In [14]:
start_time = time.time()

url = 'https://www.bea.gov/newsreleases/regional/rpp/2015/xls/rpp0615.xlsx'
response = urlopen(url)
parityDF = pd.read_excel(response, skiprows=3)
parityDF.drop(parityDF.columns[[1,2,3,4,5,6,9]], axis=1, inplace=True)
parityDF.columns = ["State", "2012", "2013"]
parityDF['Price_Deflator'] = (parityDF['2012'] + parityDF['2013']) / 2 
parityDF.drop(parityDF.columns[[1,2]], axis=1, inplace=True)

print("parityDF shape: {0}".format(dsJobsDF.shape))
print("Time to read and clean BEA data --- %s seconds ---" % (time.time() - start_time))
parityDF shape: (285421, 15)
Time to read and clean BEA data --- 0.9652659893035889 seconds ---

Here's what the price parity data looks like.

In [15]:
        State  Price_Deflator
0     Alabama           93.65
1      Alaska          113.15
2     Arizona          103.80
3    Arkansas           93.30
4  California          120.00

We're almost ready to merge the price parity information with the salary data. The common column between both data frames is State and we should take a look at State columns in both data frames to make sure they match.

In [16]:
['DC' 'CA' 'MO' 'TX' 'NY' 'IL' 'MN' 'MD' 'NJ' 'MA' 'FL' 'CT' 'WA' 'NC' 'VA'
 'PA' 'DE' 'KY' 'GA' 'AZ' 'OH' 'IN' 'TN' 'NH' 'OR' 'MS' 'AL' 'NV' 'MI' 'WI'
 'SC' 'CO' 'OK' 'KS' 'LA' 'ID' 'AR' 'IA' 'RI' 'HI' 'UT' 'WY' 'AK' 'WV' 'PW'
 'NE' 'PR' 'ND' 'SD' 'VT' 'NM' 'ME' 'MT' 'VI' 'FM' 'AS' 'MH' 'GU' 'MP']
In [17]:
['Alabama' 'Alaska' 'Arizona' 'Arkansas' 'California' 'Colorado'
 'Connecticut' 'Delaware' 'District of Columbia' 'Florida' 'Georgia'
 'Hawaii' 'Idaho' 'Illinois' 'Indiana' 'Iowa' 'Kansas' 'Kentucky'
 'Louisiana' 'Maine' 'Maryland' 'Massachusetts' 'Michigan' 'Minnesota'
 'Mississippi' 'Missouri' 'Montana' 'Nebraska' 'Nevada' 'New Hampshire'
 'New Jersey' 'New Mexico' 'New York' 'North Carolina' 'North Dakota'
 'Ohio' 'Oklahoma' 'Oregon' 'Pennsylvania' 'Rhode Island' 'South Carolina'
 'South Dakota' 'Tennessee' 'Texas' 'Utah' 'Vermont' 'Virginia'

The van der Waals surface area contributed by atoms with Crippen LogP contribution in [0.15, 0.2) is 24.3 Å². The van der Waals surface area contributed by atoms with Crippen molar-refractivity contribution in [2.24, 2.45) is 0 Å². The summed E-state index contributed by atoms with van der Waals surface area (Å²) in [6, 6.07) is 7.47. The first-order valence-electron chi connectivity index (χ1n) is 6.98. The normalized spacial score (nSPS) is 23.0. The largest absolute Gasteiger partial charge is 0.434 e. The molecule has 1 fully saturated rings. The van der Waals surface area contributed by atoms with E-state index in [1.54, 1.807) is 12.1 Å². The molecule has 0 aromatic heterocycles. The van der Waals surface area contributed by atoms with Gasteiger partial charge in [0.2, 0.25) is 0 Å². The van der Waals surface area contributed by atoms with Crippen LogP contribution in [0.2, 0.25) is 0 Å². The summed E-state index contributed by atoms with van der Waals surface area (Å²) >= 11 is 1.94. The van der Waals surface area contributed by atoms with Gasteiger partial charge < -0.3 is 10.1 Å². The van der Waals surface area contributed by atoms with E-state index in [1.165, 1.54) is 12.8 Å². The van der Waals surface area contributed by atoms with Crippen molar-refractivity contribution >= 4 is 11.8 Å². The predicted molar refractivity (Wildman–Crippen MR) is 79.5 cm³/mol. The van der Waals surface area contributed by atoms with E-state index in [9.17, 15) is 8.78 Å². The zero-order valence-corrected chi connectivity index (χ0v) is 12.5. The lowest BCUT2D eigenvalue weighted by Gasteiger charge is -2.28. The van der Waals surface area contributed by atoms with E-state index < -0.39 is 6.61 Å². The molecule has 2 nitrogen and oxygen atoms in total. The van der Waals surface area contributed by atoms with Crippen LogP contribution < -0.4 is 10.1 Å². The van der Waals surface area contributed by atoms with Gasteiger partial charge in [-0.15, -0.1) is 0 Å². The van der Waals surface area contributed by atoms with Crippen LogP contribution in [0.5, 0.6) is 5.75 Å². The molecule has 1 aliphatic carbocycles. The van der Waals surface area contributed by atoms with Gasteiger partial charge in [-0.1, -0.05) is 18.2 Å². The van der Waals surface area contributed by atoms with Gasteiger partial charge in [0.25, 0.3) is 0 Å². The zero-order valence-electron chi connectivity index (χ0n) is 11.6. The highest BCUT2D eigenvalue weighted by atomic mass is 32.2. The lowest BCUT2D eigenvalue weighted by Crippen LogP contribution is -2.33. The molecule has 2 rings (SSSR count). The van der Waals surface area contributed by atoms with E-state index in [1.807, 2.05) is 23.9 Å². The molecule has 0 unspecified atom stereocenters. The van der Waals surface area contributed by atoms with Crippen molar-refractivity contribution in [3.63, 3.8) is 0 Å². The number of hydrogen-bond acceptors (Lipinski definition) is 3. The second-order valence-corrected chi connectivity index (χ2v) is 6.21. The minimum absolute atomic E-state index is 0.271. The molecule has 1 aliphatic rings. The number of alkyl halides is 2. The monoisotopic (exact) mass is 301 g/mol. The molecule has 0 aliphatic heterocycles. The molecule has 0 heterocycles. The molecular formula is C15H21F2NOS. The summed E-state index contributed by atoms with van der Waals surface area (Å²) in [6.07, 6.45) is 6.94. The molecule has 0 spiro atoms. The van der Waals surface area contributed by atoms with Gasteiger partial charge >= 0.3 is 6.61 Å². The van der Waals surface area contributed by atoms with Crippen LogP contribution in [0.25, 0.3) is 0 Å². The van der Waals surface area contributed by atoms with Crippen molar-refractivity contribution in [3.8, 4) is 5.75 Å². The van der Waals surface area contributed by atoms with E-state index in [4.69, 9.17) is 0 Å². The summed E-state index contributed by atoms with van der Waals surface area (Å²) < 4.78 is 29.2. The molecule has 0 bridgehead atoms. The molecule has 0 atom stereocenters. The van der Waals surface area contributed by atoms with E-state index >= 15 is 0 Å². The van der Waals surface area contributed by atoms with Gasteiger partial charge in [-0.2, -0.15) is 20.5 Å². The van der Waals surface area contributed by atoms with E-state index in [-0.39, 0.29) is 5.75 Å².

'Washington' 'West Virginia' 'Wisconsin' 'Wyoming' nan 'Maximum' 'Minimum'
 'Range' 'Source: U.S. Bureau of Economic Analysis']

Notice two things. First, the price parity dataset contains extraneous rows, maximum, minimum, range and nan. Second, the two datasets use different formats for state names.

Let's address the second issue and convert state abbreviation in the work visa dataset to state full name using the list here.

In [18]:
dsJobsDF3 = dsJobsDF3.dropna(subset=['Employer_State'])
print('dsJobsDF3: {0}'.format(dsJobsDF3.shape))
response = urlopen('https://raw.githubusercontent.com/sedeh/github.io/master/resources/states.txt')
lines = response.readlines()
state_names_dict = {}
for line in lines:
    state_code, state_name = line.decode().split(":")
    state_names_dict[state_code.strip()] = state_name.strip()

state_names_list = []

for index, row in dsJobsDF3.iterrows():
    except KeyError:
dsJobsDF4 = dsJobsDF3
dsJobsDF4["Work_State_Code"] = dsJobsDF4.Work_State
dsJobsDF4["Work_State"] = state_names_list
dsJobsDF3: (283323, 17)

We can now remove the extraneous rows in the price parity data and merge the parity and work visa datasets.

In [19]:
parityDF2 = parityDF[:-5]
parityDF2 = parityDF2.dropna(subset=['State'])
print('parityDF2: {0}'.format(parityDF2.shape))
dsJobsDF5 = dsJobsDF4.merge(parityDF2,how='left', left_on='Work_State', right_on='State')
print('dsJobsDF5: {0}'.format(dsJobsDF5.shape))
parityDF2: (51, 2)
dsJobsDF5: (283323, 20)

We're ready to use the price parity information to adjust salary to reflect regional cost of living differences. Notice that not all states have price parity information; there is nan in the Price_Deflator column below. We should replace nan with 100.0 so salaries for those states remain unchanged after adjusting for cost of living differences.

In [20]:
print('nan present')
where_are_NaNs = np.isnan(dsJobsDF5.Price_Deflator)
dsJobsDF5.Price_Deflator[where_are_NaNs] = 100.0
print('nan replaced with 100.0')
nan present
[    nan  120.     94.9   102.9   122.75  107.5   104.05  118.1   122.1
  114.1   105.35  115.95  110.     97.65  109.8   104.95  108.25   94.75
   97.9   103.8    95.35   97.35   96.6   112.75  105.15   92.3    93.65
  104.9   100.6    99.2   108.65   95.8    96.65   97.3    99.3    93.3
   96.05  104.8   124.35  103.6   102.3   113.15   94.3    96.4    97.1
   93.95  107.    101.3   104.4   100.3 ]

nan replaced with 100.0
[ 100.    120.     94.9   102.9   122.75  107.5   104.05  118.1   122.1
  114.1   105.35  115.95  110.     97.65  109.8   104.95  108.25   94.75
   97.9   103.8    95.35   97.35   96.6   112.75  105.15   92.3    93.65
  104.9   100.6    99.2   108.65   95.8    96.65   97.3    99.3    93.3
   96.05  104.8   124.35  103.6   102.3   113.15   94.3    96.4    97.1
   93.95  107.    101.3   104.4   100.3 ]